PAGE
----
AH even allowed me to repeat anything he said to the FBI agent, adding that he never saw Hoffa’s body—only the 55-gallon drum which the conspirators used as his coffin.  The barn and the surrounding farm, AH said, was now owned by McMaster’s brother-in-law, Stanton Barr, who had served as McMaster’s alibi on the day Hoffa vanished.

     Pat Clawson of Flint, a trusted friend and a licensed private investigator, had volunteered to watch my back since this drama began nearly two weeks earlier.  During the interim, I had tolerated the con man’s constant abuse, rejecting no fewer than three shakedown attempts and shrugging off his numerous threats to have me killed.  Further, I had caught him in numerous contradictions and even flat-out lies.

     But he wasn’t asking me to do anything, except to receive Hoffa’s body.

     There was one major complication.  AH also alleged that he had possession of tape-recorded conversations among the actual co-conspirators in the Hoffa murder—before and after the killing.  And, of course, I wanted them.

     When he finally gave the half-dozen cassette tapes to me, they were sealed in plastic and inserted in a black-vinyl pouch.  That was when the threats began.  He warned that if I opened the plastic before receiving Hoffa’s body, I would be killed.

     Upon receiving the tapes and for my own legal protection, I filled out a standard chain-of-custody form, noting the transfer—even though I could see through the plastic that no fewer than three of the tapes appeared to be pre-recorded country-western music cassettes.

     When AH threatened me the first time, I trembled—even though I have been threatened on numerous occasions during my career.  After that, I was nothing more than amused with his bluster.  Once again, all he had to do was be right about one thing.  And all I had to do was keep my motel room for another day or two.

     When he demanded money from me, I told him that the sky was the limit if he delivered Hoffa’s body, and I would help him get everything he ever wanted.  Even though I remained completely skeptical throughout, I did fantasize about my own reward and how I could parlay this exclusive story into a matter for history, as well as my own personal vindication after years of frustrating investigation of the Hoffa case.

     AH told me that he and his team would bring a ground-radar detector and the backhoe on a flatbed trailer to the farm.  He said that the entire operation would take about two hours.  Meantime, I was instructed to wait for delivery at the Mobil station, which was just a few hundred yards away from the farm.

     AH gave me the rules for the dig, scheduled for 5:00 P.M. on Thursday, August 20, saying:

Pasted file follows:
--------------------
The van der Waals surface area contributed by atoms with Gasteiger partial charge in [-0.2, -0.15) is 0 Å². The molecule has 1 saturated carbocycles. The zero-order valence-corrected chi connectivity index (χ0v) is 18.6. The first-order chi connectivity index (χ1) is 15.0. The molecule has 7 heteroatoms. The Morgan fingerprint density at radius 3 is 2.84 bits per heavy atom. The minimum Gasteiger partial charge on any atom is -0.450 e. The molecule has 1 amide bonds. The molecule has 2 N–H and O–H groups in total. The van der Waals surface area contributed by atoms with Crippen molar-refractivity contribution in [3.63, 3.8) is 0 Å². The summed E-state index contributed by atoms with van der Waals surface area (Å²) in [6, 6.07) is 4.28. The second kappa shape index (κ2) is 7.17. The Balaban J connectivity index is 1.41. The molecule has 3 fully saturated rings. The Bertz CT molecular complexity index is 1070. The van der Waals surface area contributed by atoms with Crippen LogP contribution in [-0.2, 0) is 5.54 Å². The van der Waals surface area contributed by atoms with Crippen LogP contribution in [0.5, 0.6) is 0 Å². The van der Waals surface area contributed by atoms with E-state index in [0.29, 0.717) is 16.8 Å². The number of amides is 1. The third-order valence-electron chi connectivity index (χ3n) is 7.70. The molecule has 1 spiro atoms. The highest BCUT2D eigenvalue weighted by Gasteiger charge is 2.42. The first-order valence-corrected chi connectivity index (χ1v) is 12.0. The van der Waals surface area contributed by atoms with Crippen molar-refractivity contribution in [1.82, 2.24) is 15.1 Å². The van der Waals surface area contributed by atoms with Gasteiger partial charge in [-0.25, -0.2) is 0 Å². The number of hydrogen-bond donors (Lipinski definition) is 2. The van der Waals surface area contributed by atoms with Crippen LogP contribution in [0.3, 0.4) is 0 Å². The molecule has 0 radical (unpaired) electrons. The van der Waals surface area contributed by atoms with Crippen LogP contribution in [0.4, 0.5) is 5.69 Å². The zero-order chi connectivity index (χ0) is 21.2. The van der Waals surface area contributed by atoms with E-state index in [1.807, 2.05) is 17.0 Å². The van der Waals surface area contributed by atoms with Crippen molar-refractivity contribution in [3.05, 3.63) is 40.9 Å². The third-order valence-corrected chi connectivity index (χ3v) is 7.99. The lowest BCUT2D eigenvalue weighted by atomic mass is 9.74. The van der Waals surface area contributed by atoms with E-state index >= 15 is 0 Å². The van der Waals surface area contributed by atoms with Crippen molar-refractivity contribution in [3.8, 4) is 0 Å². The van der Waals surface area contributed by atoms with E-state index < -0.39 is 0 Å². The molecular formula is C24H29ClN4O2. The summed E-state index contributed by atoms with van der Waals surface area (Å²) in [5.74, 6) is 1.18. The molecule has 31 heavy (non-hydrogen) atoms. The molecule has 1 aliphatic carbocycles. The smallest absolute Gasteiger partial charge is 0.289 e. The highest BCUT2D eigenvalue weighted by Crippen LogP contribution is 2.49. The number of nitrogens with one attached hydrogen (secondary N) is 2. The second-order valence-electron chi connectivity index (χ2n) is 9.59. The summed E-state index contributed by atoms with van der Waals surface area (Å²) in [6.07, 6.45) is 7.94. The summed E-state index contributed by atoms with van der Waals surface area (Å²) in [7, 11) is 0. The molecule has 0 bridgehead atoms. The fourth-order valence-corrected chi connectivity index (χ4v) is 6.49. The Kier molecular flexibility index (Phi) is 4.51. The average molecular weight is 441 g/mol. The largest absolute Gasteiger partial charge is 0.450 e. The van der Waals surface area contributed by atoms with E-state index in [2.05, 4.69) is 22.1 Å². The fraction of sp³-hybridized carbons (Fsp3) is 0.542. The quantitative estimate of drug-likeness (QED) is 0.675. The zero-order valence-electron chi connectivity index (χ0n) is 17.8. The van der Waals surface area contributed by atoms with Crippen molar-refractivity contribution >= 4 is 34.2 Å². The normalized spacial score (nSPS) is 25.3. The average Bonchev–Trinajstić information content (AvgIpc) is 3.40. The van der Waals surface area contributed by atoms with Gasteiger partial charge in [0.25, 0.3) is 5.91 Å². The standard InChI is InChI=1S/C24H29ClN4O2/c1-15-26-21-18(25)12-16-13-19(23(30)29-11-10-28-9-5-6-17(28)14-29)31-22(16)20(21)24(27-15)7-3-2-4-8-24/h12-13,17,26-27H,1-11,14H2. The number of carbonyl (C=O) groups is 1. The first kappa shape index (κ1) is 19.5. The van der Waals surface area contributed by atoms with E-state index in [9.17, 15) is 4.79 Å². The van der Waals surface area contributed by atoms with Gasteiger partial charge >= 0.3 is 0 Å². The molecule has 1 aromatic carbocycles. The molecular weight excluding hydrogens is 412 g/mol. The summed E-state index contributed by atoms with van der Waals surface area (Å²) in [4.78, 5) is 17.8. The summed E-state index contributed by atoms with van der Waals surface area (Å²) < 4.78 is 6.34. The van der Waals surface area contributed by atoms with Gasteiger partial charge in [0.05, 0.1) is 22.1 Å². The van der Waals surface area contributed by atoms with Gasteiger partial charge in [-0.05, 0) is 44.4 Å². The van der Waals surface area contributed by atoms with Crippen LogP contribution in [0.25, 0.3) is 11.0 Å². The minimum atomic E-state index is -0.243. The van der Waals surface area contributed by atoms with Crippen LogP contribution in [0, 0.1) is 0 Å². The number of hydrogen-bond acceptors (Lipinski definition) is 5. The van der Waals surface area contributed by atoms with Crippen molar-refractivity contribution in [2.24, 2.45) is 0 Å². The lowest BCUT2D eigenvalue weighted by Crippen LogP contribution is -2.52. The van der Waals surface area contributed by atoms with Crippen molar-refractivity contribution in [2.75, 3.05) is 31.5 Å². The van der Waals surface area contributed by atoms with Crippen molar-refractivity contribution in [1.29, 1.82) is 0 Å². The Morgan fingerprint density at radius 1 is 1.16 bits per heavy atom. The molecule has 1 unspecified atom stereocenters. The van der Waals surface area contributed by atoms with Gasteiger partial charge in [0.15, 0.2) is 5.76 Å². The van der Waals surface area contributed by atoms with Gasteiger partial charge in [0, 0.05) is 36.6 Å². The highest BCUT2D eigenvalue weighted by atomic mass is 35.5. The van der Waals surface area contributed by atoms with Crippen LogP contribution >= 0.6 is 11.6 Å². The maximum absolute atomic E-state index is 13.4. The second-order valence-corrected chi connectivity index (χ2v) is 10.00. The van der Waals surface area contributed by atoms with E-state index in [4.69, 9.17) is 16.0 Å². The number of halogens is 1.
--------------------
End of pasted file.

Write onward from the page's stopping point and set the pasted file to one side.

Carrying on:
1.  I was to wait in my car until the flatbed trailer carrying the 55-gallon drum arrived at the Mobil station.  When AH got out of the truck, I could leave my car, climb onto the flatbed and take pictures of the barrel as well as its contents—and even take a DNA sample.  He said that the top would already be off.

     2.  He said that my associate, Pat Clawson, could not go near the flatbed.  If he did, he would be shot.  However, as AH and his men worked in the barn, Clawson would be permitted to videotape the unfolding events from a position across the street from the farm.

     3.  AH said that he would give me the videotape his own team would make of the dig inside the barn before they pulled away from the Mobil station.

     4.  After I finished photographing the barrel and its contents, he said he planned to take everything to an officer with the Michigan State Police, a woman named Robin, with whom he appeared to have some connection.

     5.  He added that I could call anyone I want after they pulled away.  I told him that my first call would be to the FBI special agent assigned to this case.

     On the day of the dig, I continued to believe that this was a wild-goose chase, and that AH wasn’t even going to show up.

     After eating a late lunch, I went to the Mobil station where Clawson and I had agreed to meet at 4:30.  While I waited for Clawson who was a few minutes late, I filled my tank with gas and bought a couple of bottles of spring water and a small bag of Fritos at an adjoining mini-mart.  Then, I drove my car to the back of the station and into a large parking lot as AH had directed.

     At 4:45, my cell phone rang.  It was AH who asked me if I was at the Mobil station.  I replied that I was.  AH said that he and his men were running a half hour behind schedule, adding that they would be coming from the west.  They would arrive at 5:30.  He further said that he and his men had already placed some equipment at the farm, adding that everyone who lived and worked there was gone for the afternoon.